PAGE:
Please note that the content of this book primarily consists of articles available from Wikipedia or other free sources online. HMS Truculent was a British submarine of the third group of the T class. She was built as P315 by Vickers Armstrong, Barrow, and launched on 12 September 1942. Truculent spent much of her World War II wartime service in the Pacific Far East, except for a period in early 1943, operating in home waters. Here she sank the German submarine U-308, on her first war patrol, with all hands. She also took part in Operation Source, towing X-class midget submarines to Norway to attack the heavy Kriegsmarine warships Tirpitz, Scharnhorst and Lützow.
Please note that the content of this book primarily consists of articles available from Wikipedia or other free sources online. HMS Spearfish was a Royal Navy S-class submarine which was launched April 21, 1936 and fought in World War II. Spearfish is one of 12 boats named in the song Twelve Little S-Boats. So far she has been the only ship of the Royal Navy to be named Spearfish. Her wartime career started inauspiciously, when on the 24th September, 1939, she was heavily damaged by German warships off Horns Reef. She was unable to submerge but nevertheless managed to escape. A rescue mission was undertaken by the British Humber force and Home Fleet, including the aircraft carrier HMS Ark Royal, and the battleship HMS Nelson, which performed escort duty whilst search and rescue attempts were made. Spearfish safely put in Rosyth on the 26th, and repairs were completed in early March 1940.
Please note that the content of this book primarily consists of articles available from Wikipedia or other free sources online. HMS Trenchant (P331) was a British T class submarine of the Second World War. On completion she was given over to the crew of HMS Thrasher whose submarine was due for a refit. Trenchant under her captain Commander Arthur Hezlet, DSO, DSC acted in the Far East mostly off South East Asia against Japanese shipping sinking a range of vessels both transports and warships, using her torpedoes, gun and also by ramming. She often operated in company with her sister, HMS Terrapin.
High Quality Content by WIKIPEDIA articles! In late May and early June 1942, during World War II, submarines belonging to the Imperial Japanese Navy made a series of attacks on the cities of Sydney and Newcastle in New South Wales, Australia. On the night of 31 May 1 June, three Ko-hyoteki class midget submarines, each with a two-member crew, entered Sydney Harbour, avoided the partially constructed Sydney Harbour anti-submarine boom net, and attempted to sink Allied warships. After being detected and attacked, the crews of two of the midget submarines scuttled their boats and committed suicide without successfully engaging Allied vessels. These were later recovered by the Allies. The third submarine attempted to torpedo the heavy cruiser USS Chicago, but instead sank the converted ferry HMAS Kuttabul, killing 21 sailors. This midget submarine's fate remained a mystery until 2006, when amateur scuba divers discovered the wreck off Sydney's northern beaches.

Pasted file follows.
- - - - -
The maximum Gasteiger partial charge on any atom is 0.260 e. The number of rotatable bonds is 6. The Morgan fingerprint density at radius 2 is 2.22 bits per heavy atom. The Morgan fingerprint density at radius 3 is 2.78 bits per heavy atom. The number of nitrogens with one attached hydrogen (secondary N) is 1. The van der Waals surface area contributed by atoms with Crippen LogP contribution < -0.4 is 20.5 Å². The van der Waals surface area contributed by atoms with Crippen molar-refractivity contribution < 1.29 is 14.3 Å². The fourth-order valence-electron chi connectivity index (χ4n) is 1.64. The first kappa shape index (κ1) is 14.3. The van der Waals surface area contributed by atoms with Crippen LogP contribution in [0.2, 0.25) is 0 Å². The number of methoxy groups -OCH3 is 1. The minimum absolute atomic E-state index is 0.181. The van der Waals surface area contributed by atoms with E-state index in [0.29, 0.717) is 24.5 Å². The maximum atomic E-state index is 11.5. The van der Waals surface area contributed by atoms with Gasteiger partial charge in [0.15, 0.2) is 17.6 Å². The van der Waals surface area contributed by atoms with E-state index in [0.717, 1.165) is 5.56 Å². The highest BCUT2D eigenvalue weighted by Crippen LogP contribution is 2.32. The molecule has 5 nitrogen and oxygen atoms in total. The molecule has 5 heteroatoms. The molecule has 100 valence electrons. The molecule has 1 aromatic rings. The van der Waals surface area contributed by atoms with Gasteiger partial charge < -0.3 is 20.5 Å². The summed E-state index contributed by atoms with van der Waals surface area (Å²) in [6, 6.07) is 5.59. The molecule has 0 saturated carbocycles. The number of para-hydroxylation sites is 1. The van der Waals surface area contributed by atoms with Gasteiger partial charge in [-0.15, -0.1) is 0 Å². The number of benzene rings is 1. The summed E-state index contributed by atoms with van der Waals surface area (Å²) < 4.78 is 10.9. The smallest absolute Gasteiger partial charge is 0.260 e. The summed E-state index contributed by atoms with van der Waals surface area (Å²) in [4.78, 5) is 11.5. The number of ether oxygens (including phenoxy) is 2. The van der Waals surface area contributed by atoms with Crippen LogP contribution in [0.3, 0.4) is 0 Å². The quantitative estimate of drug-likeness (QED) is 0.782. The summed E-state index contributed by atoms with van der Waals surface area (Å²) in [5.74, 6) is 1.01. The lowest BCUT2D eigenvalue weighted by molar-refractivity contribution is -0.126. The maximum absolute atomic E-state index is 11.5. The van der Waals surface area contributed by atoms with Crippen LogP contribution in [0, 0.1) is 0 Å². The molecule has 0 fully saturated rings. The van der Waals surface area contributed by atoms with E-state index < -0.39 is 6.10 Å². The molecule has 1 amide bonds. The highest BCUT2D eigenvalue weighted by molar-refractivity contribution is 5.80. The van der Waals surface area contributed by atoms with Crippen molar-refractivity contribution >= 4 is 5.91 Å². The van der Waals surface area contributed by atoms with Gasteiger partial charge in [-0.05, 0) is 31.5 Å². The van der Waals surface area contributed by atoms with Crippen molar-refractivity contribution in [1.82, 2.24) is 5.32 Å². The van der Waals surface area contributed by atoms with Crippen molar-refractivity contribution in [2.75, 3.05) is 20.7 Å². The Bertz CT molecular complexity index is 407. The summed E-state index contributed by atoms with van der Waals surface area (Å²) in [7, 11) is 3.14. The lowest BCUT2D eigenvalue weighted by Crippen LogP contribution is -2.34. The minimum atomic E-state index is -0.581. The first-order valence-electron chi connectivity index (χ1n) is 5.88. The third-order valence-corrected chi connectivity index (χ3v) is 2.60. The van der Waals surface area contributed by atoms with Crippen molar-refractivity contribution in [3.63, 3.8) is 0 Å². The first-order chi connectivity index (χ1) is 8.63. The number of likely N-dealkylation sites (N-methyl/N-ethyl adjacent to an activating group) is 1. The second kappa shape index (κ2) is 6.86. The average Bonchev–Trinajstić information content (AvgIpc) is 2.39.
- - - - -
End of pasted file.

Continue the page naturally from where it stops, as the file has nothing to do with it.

High Quality Content by WIKIPEDIA articles! Ralph Waldo Christie (August 30, 1893 ? December 19, 1987) was an admiral of the United States Navy. Christie played a pivotal role in the development of torpedo technologies between the wars, and commanded submarine operations out of Brisbane and Perth-Fremantle during World War II . Ralph W. Christie graduated from Annapolis in 1915 and served on a variety of warships beginning with the battleship New Jersey. Aboard the cruiser Montana in 1916, he was trained in torpedo design and implementation. Christie was one of the first members of the Submarine School at New London. He subsequently went on to command the submarines Octopus, R-6, and S-1. In 1923 Christie graduated from the Massachusetts Institute of Technology with a Master's degree in Mechanical Engineering.
July 1945. Eighteen young British, Australian and New Zealand special forces from a top-secret underwater warfare unit prepare to undertake three audacious missions against the Japanese. Using XE-craft midget submarines, the raiders will creep deep behind Japanese lines to sink two huge warships off Singapore and sever two vitally important undersea communications cables. Success will hasten ultimate victory over Japan, but if any of the men are captured they can expect a gruesome execution. Can the Sea Devils overcome Japanese defences, mechanical failures, oxygen poisoning and submarine disasters to fulfil their missions? Mark Felton tells the true story of a band of young men living on raw courage, nerves and adrenalin as they attempt to pull off what could be the last great raid of World War Two.